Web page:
The American press should just say the truth about Trumpism: It’s racist.
Some have argued that Republican voters held their noses and voted for Trump because, while odious, issues dear to their hearts like religious freedom, or abortion, or taxes compelled them to make such a choice. But there’s no evidence a large number of Republicans object to Trump’s discriminatory policies, or to his frequent attacks on black public figures. According to one recent CBS poll, while most Americans disapprove of Trump’s record on racial issues, 83 percent of Republicans approve. The vast, overwhelming majority of Republicans aren’t quietly disgusted with Trump, but grateful for Neil Gorsuch. When Trump calls black athletes who protest police brutality “sons of bitches” and demands they be fired, they’re not embarrassed. They like it. Trump knows they like it. That’s why he keeps doing it.
Given that, it’s hard to imagine that, even if a tape of Trump using the word nigger exists, it would substantially erode political support from his base. The idea that the word is some kind of red line that erases plausible deniability is an illusion. Every time Trump’s behavior violates some conservative value—from his alleged infidelity to his denigration of war heroes and gold-star families to his relentless crony capitalism— pundits predict his undoing, and Trump emerges unscathed. There’s no reason why many of Trump’s strongest supporters wouldn’t also be able to rationalize his use of a racial slur, especially given their enthusiasm for his culture-war provocations.
It’s possible that this time would be different, that a recording of Trump using a racial slur would meaningfully alter his supporters’ perception of him. But given this track record, it seems very unlikely.
The more likely outcome is the one that followed the recording of the president saying he likes to grab women “by the pussy.” Most Trump supporters easily acquiesced to the explanation that the remarks were mere “locker-room talk,” despite the more than a dozen women who said otherwise. This time, too, many would likely argue the tape is fake, or taken out of context, or that he’s being victimized by the political-correctness police. Or they’d simply change the subject. (Aren’t there lots of recordings of the Pulitzer Prize–winning artist Kendrick Lamar using the word? Checkmate, libs.)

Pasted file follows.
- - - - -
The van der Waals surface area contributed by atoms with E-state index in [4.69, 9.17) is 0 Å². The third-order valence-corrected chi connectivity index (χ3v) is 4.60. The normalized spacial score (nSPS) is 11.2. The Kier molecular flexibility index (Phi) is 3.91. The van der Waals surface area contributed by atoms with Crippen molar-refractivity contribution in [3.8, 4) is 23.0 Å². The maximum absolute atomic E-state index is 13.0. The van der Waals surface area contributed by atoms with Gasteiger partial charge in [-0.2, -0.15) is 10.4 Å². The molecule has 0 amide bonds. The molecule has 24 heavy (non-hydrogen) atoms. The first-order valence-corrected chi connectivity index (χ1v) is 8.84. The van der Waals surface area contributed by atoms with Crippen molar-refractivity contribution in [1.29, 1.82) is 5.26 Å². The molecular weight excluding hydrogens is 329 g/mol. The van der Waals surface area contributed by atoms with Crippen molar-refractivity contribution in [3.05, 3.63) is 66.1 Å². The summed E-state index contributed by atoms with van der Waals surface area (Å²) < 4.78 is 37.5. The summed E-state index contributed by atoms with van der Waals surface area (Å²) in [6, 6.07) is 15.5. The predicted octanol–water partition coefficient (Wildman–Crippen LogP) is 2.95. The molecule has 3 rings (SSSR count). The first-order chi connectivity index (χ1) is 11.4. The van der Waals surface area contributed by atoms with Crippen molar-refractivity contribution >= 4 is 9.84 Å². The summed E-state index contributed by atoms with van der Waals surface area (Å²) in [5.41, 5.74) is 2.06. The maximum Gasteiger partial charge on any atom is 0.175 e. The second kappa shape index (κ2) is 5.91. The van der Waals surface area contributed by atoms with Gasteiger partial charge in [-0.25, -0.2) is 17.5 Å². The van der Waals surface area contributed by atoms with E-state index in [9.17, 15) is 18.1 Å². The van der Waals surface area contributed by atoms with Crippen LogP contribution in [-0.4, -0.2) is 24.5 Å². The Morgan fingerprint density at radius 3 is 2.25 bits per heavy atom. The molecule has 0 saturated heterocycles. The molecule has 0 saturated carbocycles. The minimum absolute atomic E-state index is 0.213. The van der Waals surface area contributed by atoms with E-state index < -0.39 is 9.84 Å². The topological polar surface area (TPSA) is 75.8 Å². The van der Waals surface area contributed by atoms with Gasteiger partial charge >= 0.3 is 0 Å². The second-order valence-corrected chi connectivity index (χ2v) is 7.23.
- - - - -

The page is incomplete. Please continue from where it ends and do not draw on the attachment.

The claim itself is difficult to evaluate; Manigault-Newman is not the most reliable of narrators. Whether the tape actually exists, though, is ultimately less interesting than the fact that both Trump’s critics and his closest aides believe such a tape could exist. That is, both Trump’s greatest detractors and the people who work most closely with him believe he’s capable of using the word, even if they’ve never heard him. On Tuesday, Manigault-Newman released to CBS News a recording of a conversation between the Trump aides Lynne Patton, Katrina Pierson, and Manigault-Newman herself anticipating the release of such a tape. None of them are in disbelief that such a tape could exist.
Patton: I said, “Well, sir, can you think of anytime where this happened?” And he said, “No.”
Manigault-Newman: Well, that is not true.
Patton: He goes, “How do you think I should handle it?” and I told him exactly what you just said, Omarosa, which is, “Well, it depends on what scenario you are talking about.” And he said, “Well, why don’t you just go ahead and put it to bed.”
Pierson: He said. No, he said it. He is embarrassed by it.
No one in this exchange is surprised, because they all know Trump so well. Pierson and Manigault-Newman are actually convinced he said it. After a year of blanket denials of one sort or another from the podium, White House Press Secretary Sarah Sanders told reporters she could not “guarantee” that Americans would never hear Trump use the term.
That’s one of the stranger paradoxes of this political era: Trump’s political opponents know who he is. His aides know who he is. Americans don’t need a tape to know who Trump is, or what he represents. He’s already shown who he is. He shows it every day.
The only people still laboring under the delusion that Trump lacks the animus to use a racial epithet are some of the people who voted for him. It would be naive to think that a mere recording of him using it would alter that.